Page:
The BAR took up the question of brick size at their meeting on May 20, 2008. MMM architect Chris McKnight told the BAR the 4" x 12" bricks were too large and had become a tripping hazard. Instead, MMM's initial plan was to go with a 5" x 10" paver. The BAR sought more information on whether the mall's traditional herringbone pattern could be maintained under that configuration. [5] At this meeting, the BAR approved the replacement fountains and expressed interest in a plaza to commemorate the city's Sister Cities.

Meanwhile, other voices began to spring up in opposition of the project. Developer Oliver Kuttner wondered in The Hook if the city should simply spend $200,000 a year on masons to fix broken bricks. [6] Author Dave McNair contacted Halprin for his opinion. [7] Halprin urged the city to continue to use the same size bricks.

The project was also criticized by Beth Meyer, a professor of landscape architecture at the University of Virginia. She urged the city to retain as much of the Halprin design as possible.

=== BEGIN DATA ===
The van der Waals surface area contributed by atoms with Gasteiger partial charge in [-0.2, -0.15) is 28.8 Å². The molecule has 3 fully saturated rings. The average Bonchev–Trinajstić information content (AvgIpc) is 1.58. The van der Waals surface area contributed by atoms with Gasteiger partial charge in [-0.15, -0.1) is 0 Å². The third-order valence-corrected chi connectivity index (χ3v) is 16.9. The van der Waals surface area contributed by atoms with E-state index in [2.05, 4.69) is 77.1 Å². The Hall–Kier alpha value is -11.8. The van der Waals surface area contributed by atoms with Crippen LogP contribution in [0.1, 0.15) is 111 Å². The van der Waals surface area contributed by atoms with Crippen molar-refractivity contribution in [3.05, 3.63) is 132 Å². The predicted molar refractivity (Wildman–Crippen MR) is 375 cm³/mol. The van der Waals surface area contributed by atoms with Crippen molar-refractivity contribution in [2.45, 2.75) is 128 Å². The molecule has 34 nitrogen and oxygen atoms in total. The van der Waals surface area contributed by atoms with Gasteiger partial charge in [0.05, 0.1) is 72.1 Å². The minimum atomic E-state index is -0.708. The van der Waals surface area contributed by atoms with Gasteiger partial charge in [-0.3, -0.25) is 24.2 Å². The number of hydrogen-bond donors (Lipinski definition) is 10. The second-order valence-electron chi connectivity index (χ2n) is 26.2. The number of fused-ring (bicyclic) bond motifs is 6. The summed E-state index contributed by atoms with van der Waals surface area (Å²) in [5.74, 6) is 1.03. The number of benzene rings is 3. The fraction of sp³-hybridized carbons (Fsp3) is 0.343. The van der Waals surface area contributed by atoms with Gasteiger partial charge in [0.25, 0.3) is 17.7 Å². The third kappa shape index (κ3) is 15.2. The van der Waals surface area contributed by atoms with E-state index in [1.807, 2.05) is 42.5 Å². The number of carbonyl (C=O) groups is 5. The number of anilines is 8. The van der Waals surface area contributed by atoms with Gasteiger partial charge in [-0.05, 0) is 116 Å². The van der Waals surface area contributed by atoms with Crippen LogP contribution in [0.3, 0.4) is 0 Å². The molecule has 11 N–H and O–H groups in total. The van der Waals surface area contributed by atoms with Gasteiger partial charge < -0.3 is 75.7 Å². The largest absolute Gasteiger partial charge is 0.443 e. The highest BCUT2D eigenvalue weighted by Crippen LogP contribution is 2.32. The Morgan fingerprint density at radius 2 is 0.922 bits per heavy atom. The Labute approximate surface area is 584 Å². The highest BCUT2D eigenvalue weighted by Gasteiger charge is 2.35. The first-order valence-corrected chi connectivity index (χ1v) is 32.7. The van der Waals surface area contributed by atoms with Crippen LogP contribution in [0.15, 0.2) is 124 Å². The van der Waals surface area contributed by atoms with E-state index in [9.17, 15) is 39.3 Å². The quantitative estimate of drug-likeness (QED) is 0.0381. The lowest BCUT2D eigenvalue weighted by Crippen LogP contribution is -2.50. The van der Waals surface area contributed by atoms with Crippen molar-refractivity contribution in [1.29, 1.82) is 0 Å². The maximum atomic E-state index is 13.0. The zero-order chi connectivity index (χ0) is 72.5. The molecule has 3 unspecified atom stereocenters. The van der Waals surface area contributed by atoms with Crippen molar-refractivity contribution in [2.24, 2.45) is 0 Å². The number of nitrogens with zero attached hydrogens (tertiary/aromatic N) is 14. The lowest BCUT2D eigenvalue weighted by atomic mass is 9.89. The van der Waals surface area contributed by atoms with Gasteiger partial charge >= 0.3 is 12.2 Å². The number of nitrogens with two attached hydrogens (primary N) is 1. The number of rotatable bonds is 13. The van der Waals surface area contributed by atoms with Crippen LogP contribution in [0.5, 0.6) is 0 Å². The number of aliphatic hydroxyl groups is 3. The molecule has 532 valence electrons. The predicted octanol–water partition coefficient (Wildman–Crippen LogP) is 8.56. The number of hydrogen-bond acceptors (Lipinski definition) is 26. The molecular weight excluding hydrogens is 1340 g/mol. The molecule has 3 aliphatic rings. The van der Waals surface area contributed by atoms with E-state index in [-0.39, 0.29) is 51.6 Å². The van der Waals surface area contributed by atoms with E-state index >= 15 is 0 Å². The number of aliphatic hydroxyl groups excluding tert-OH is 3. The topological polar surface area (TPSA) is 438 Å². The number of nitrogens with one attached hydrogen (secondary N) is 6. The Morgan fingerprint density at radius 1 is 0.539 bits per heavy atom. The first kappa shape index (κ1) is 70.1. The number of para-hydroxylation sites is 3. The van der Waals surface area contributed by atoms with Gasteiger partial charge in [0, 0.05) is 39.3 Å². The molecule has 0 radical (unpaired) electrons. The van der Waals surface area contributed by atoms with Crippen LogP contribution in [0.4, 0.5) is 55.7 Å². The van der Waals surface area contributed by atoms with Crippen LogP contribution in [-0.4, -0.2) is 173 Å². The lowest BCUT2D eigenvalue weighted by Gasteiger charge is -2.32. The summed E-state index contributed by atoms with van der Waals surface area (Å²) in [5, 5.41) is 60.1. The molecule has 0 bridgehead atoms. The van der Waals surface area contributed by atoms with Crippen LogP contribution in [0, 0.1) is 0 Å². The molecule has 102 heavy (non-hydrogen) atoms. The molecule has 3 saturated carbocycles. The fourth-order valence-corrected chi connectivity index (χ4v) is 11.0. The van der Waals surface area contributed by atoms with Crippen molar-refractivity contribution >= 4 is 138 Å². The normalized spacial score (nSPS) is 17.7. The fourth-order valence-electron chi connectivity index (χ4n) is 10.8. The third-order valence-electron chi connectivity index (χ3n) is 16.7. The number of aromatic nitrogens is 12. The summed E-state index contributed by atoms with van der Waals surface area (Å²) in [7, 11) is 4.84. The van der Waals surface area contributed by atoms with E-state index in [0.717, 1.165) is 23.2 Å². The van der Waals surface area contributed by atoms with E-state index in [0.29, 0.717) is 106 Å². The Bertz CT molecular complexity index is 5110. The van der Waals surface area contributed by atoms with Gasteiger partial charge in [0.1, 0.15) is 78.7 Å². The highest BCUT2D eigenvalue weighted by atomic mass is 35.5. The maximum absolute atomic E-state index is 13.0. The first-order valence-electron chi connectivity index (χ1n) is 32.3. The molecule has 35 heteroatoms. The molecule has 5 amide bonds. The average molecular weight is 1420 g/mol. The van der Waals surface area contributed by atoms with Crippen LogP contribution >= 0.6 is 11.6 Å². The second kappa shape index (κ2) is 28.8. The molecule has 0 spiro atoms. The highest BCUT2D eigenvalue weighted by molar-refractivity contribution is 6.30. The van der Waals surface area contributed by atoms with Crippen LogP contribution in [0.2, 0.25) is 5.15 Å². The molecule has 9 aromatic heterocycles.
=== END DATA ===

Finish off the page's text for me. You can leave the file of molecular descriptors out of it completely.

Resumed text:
At a work session in June, NDS director Jim Tolbert said he regretted the $7.5 million price tag for the renovations, but said the ability to install new utility lines meant that lights that were often dark could be restored. [8] Further consideration of new fountains stopped at this meeting. Tolbert also said a more local supplier had been found for the 4" x "12 bricks.

The big change was a decision to lay the bricks in sand, rather than mortar. Tolbert and Schinstock said this would make it easier to replace bricks, and would cause less wear and tear as bricks rock underneath the weight of feet and vehicles. [8]

Over 200 people attended a meeting in CitySpace on June 30, 2008 and asked several questions about the plan. [9]

On July 21, 2009, Council was asked to take a final vote on whether to proceed. Tolbert again explained many of the reasons to proceed, such as an ailing infrastructure. He explained why the existing bricks could not be "tuckpointed" and why MMM had opted to lay the bricks in sand rather than return to mortar. Tolbert also defended the continued existence of a $7.5 million estimate for the project, despite a shrinking project scope. He also announced a Design Assistance Committee would help oversee implementation. Council voted 5-0 to proceed. [10]